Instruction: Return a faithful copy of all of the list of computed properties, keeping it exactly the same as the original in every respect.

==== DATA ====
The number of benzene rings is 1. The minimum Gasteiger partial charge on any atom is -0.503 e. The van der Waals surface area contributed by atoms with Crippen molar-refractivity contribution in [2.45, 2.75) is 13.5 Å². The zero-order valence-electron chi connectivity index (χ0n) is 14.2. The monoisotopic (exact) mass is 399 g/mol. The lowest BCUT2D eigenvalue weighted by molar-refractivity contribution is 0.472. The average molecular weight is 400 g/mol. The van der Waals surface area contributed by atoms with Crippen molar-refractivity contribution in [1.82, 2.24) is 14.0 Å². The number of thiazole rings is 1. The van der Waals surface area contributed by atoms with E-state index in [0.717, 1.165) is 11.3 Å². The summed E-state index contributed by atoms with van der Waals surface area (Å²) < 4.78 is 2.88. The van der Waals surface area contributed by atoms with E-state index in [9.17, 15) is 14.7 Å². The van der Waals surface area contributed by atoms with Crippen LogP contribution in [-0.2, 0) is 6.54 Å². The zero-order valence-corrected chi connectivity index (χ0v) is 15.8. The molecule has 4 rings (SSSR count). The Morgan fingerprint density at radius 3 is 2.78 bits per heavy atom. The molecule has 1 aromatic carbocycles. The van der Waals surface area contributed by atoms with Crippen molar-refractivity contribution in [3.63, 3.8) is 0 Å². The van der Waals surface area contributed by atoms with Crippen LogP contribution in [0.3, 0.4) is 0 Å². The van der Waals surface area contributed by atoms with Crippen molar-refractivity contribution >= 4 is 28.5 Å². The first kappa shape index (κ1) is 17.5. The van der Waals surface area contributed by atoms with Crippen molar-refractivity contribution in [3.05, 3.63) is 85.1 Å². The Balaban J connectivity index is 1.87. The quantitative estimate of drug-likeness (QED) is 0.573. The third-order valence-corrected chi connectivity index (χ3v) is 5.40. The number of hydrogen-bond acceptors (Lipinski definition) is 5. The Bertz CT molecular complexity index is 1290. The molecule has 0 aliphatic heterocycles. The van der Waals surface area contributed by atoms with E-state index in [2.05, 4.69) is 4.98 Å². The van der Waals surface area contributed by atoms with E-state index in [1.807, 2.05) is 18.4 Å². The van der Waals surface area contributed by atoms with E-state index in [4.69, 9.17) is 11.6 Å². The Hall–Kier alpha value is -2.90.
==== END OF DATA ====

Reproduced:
The number of benzene rings is 1. The minimum Gasteiger partial charge on any atom is -0.503 e. The van der Waals surface area contributed by atoms with Crippen molar-refractivity contribution in [2.45, 2.75) is 13.5 Å². The zero-order valence-electron chi connectivity index (χ0n) is 14.2. The monoisotopic (exact) mass is 399 g/mol. The lowest BCUT2D eigenvalue weighted by molar-refractivity contribution is 0.472. The average molecular weight is 400 g/mol. The van der Waals surface area contributed by atoms with Crippen molar-refractivity contribution in [1.82, 2.24) is 14.0 Å². The number of thiazole rings is 1. The van der Waals surface area contributed by atoms with E-state index in [0.717, 1.165) is 11.3 Å². The summed E-state index contributed by atoms with van der Waals surface area (Å²) < 4.78 is 2.88. The van der Waals surface area contributed by atoms with E-state index in [9.17, 15) is 14.7 Å². The van der Waals surface area contributed by atoms with Crippen LogP contribution in [-0.2, 0) is 6.54 Å². The zero-order valence-corrected chi connectivity index (χ0v) is 15.8. The molecule has 4 rings (SSSR count). The Morgan fingerprint density at radius 3 is 2.78 bits per heavy atom. The molecule has 1 aromatic carbocycles. The van der Waals surface area contributed by atoms with Crippen molar-refractivity contribution in [3.63, 3.8) is 0 Å². The van der Waals surface area contributed by atoms with Crippen LogP contribution in [0.3, 0.4) is 0 Å². The van der Waals surface area contributed by atoms with Crippen molar-refractivity contribution >= 4 is 28.5 Å². The first kappa shape index (κ1) is 17.5. The van der Waals surface area contributed by atoms with Crippen molar-refractivity contribution in [3.05, 3.63) is 85.1 Å². The Balaban J connectivity index is 1.87. The quantitative estimate of drug-likeness (QED) is 0.573. The third-order valence-corrected chi connectivity index (χ3v) is 5.40. The number of hydrogen-bond acceptors (Lipinski definition) is 5. The Bertz CT molecular complexity index is 1290. The molecule has 0 aliphatic heterocycles. The van der Waals surface area contributed by atoms with E-state index in [2.05, 4.69) is 4.98 Å². The van der Waals surface area contributed by atoms with E-state index in [1.807, 2.05) is 18.4 Å². The van der Waals surface area contributed by atoms with E-state index in [4.69, 9.17) is 11.6 Å². The Hall–Kier alpha value is -2.90.